On the basis of his painstaking research, Blair (Ridgway's Paratroopers, 1985, etc.) concludes that this impact has been greatly exaggerated. Noting that 99 percent of the Allied merchant ships in transatlantic convoys reached their destination, he suggests that the principal achievement of the U-boats may have been obliging Anglo-American forces to commit substantive resources to anti-submarine warfare. Without ever suggesting that the Battle of the Atlantic was other than a bitter, to-the-death struggle on both sides, the author (who saw action aboard a US sub in the Pacific theater) makes a persuasive case for his revisionist thesis. In doing so, moreover, he offers gripping, hell-and-high- water accounts of submarine warfare. Blair provides background on the postWW I revival of the German Kriegsmarine, and on the command structure and aspirations of the Third Reich's silent service. The author then reckons the havoc wreaked by their skippers before and after the US was drawn into the global conflict. Covered as well are the exploits of legendary aces, the logistical problems attendant to deploying a flotilla of U-boats, rules of engagement, the invariably inflated tonnage claims, and code-breaking programs. For all the terror U-boats inspired among mariners and upper-echelon commanders, Blair argues that they never proved a decisive strategic weapon; in fact, these craft were doomed early on by a ruinously unfavorable exchange rate (the number of ships sunk per subs lost) without ever posing a serious threat to Allied supply lines.

Military history of a surpassingly high order, which (assuming no letdown in the concluding volume) could become the standard reference on U-boats.

Product Details

Random House Publishing Group
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Hitler's U-Boat War Series
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6.08(w) x 9.19(h) x 1.49(d)

Read an Excerpt

Chapter 1

"To Die Gallantly"

On August 15, 1939, Grand Admiral Erich Raeder, chief of the Kriegsmarine, directed his staff, the OKM, to send a war alert to Karl Donitz, commander of the German submarine force. The message stated that all senior submarine staff officers and U-boat commanders were to report for a "reunion" on August 19 at Donitz's headquarters on the submarine tender Hecht, moored at a naval pier in Kiel. The word "reunion" was a coded order to deploy the German submarine force fore war—merely four days hence.

Donitz rushed back from leave the following day. Others concerned reported on board Hecht that day or the next in high excitement. When all had gathered, Donitz outlined the complicated geopolitical situation that had developed, the perils entailed, and the submarine war plans.

The Fuhrer, Adolf Hitler, had definitely made up his mind to invade Poland. The date had been moved forward from September 1 to August 26. Great Britain and France had pledged to come to Poland's aid. Although Hitler did not believe the British or French would fight, Donitz thought otherwise: War with those nations was not only possible, but probable. There was a further complication. To avoid the prospect of a two-front war, Hitler was attempting to negotiate a nonaggression pact with the Soviet Union. But, so far, Joseph Stalin was foot-dragging. Conceivably, Moscow might reject Hitler's overtures and align with London and Paris and pledge support for Warsaw. The Kriegsmarine therefore had to be prepared for numerous, dizzying contingencies: war with Poland alone; war with Poland assisted by Great Britain and France; war with Poland assisted by Great Britain, France, and the Soviet Union; war with Poland assisted only by the Soviet Union.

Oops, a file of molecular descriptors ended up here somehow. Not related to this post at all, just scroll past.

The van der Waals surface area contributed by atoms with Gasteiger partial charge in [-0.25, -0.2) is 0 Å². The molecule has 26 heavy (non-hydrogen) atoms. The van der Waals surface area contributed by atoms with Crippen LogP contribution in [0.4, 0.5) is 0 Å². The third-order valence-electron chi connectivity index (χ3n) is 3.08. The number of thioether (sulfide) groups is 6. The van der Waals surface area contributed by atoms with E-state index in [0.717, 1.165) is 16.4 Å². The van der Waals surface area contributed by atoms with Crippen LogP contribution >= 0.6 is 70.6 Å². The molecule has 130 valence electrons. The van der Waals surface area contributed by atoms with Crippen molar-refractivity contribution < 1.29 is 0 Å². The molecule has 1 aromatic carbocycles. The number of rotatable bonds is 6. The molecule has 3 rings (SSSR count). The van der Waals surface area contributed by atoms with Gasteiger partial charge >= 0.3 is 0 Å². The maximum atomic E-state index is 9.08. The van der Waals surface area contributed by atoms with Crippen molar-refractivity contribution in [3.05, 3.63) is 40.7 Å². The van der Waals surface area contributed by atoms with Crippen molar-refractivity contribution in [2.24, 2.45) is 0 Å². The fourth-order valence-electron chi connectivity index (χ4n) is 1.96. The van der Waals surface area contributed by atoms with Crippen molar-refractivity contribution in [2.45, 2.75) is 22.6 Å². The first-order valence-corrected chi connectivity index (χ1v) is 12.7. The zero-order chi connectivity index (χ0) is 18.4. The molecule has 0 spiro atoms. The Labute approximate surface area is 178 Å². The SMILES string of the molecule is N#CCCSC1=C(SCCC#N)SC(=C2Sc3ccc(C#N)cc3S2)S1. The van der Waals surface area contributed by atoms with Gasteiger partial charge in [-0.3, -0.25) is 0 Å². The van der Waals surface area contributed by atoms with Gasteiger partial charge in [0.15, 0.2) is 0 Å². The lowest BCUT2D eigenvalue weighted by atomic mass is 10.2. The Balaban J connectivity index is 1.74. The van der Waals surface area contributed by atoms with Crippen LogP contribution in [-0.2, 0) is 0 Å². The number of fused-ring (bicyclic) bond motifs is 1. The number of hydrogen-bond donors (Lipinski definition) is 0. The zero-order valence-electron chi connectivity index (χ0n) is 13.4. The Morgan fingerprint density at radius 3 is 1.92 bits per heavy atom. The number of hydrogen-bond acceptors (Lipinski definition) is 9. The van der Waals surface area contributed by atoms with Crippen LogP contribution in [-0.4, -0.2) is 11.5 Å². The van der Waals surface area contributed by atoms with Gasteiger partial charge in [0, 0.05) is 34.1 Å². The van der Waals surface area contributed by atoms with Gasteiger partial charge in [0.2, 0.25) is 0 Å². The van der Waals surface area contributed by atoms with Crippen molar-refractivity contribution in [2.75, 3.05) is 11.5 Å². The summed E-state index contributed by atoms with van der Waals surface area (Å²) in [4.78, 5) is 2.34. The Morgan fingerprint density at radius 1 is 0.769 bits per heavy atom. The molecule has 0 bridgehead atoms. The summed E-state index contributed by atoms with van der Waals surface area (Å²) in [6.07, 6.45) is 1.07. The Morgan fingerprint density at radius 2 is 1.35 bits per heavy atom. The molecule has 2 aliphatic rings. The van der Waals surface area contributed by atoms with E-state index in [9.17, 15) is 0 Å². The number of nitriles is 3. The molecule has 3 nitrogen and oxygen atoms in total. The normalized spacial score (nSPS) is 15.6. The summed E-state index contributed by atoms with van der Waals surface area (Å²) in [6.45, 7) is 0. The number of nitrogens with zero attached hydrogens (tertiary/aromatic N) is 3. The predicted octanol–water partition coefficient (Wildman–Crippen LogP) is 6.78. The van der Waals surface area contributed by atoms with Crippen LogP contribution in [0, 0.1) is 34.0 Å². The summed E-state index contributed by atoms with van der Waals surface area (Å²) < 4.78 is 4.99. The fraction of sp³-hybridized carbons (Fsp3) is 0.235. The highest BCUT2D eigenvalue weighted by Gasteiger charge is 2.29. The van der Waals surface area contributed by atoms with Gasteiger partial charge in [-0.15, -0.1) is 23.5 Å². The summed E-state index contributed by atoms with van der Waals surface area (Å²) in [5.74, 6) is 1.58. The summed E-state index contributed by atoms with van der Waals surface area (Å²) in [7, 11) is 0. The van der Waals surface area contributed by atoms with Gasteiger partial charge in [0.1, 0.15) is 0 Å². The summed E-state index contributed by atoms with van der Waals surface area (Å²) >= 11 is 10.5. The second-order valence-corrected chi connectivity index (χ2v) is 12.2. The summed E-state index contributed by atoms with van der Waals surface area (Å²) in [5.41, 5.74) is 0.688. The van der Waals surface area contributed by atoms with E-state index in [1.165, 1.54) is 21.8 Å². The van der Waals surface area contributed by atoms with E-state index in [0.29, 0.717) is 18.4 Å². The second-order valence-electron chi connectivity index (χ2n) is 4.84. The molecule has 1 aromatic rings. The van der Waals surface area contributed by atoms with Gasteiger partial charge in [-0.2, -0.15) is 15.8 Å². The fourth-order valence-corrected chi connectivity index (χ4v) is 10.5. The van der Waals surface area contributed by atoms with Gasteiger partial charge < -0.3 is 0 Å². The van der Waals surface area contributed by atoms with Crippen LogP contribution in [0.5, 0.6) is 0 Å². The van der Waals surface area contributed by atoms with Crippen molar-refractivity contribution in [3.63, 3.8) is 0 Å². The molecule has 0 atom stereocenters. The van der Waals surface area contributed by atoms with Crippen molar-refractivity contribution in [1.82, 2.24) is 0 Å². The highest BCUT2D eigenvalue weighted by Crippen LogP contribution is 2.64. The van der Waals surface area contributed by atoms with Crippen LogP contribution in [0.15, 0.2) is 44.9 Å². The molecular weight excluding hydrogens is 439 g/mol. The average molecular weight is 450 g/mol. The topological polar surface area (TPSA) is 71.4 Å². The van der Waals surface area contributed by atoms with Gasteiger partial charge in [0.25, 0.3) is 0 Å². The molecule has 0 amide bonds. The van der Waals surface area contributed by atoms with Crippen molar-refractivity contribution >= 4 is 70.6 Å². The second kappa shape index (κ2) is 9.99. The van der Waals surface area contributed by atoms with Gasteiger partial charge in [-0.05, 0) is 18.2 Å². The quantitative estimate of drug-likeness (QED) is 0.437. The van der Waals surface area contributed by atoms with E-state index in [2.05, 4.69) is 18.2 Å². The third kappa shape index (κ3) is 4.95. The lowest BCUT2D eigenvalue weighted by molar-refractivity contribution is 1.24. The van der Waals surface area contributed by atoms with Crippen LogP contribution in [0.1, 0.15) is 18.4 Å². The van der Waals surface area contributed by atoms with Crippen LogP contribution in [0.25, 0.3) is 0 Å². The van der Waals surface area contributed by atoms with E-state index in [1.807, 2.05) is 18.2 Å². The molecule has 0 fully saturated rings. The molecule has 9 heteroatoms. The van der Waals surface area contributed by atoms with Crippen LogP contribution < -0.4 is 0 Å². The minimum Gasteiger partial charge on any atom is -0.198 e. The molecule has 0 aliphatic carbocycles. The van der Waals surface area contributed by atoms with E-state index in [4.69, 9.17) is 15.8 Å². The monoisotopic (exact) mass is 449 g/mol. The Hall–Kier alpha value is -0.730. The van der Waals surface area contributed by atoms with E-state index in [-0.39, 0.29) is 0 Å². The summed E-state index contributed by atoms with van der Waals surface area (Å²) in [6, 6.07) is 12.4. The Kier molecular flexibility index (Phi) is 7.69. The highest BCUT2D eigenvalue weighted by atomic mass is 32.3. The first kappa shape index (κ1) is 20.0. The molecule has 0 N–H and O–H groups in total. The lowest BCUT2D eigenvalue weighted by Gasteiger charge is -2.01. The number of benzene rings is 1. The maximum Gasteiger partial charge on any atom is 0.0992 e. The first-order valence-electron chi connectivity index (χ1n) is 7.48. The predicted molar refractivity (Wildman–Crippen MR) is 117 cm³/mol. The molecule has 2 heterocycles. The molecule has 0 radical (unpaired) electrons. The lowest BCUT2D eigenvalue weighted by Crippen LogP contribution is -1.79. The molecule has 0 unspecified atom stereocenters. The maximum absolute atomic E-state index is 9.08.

The Kriegsmarine was by no means prepared for a naval war with Great Britain and France. Notwithstanding the naval arms-limitations treaties of the 1920s and 1930s, those nations combined had an awesome array of surface ships: twenty-two battleships and battle cruisers, seven aircraft carriers, eighty-three cruisers, and countless destroyers, plus seven new battleships and eight carriers under construction. Against that the Kriegsmarine had two battleships (Bismarck, Tirpitz), and one carrier (Graf Zeppelin) under construction, two battle cruisers (Gneisenau, Scharnhorst) in commission but not combat-ready, three "pocket" battleships (Deutschland, Admiral Graf Spee, Admiral Scheer), of which only two were combat-ready, eight conventional cruisers, and about twenty destroyers in various stages of readiness. Altogether the Allies enjoyed a superiority of ten-to-one in surface ships.

Great Britain and France likewise enjoyed a superiority in numbers of ocean-going submarines. Great Britain had about fifty in commission, France about seventy, for a total of about 120. Against that the Kriegsmarine had twenty-seven. Not all the Allied submarines were of good quality or combat-ready, but the same was true of the German submarines. Of the twenty-seven oceangoing German boats in commission, two large ones, U-25 and U-26, were experimental and not really suitable for combat and five were brand new or in shipyards for extended refit or overhaul, leaving only twenty fully (or nearly) ready for war on August 19.

In addition, the Germans had commissioned thirty pint-sized, 250-ton submarines—the so-called ducks. The ducks were used principally for basic or advanced training purposes, but they had three torpedo tubes and could carry six torpedoes or nine mines. Therefore all but one duck (U-11), which had been permanently detached for experimental work, could be assigned to limited combat roles in the North Sea or Baltic Sea. About eighteen of the twenty-nine ducks were fully (or nearly) ready for combat on August 19.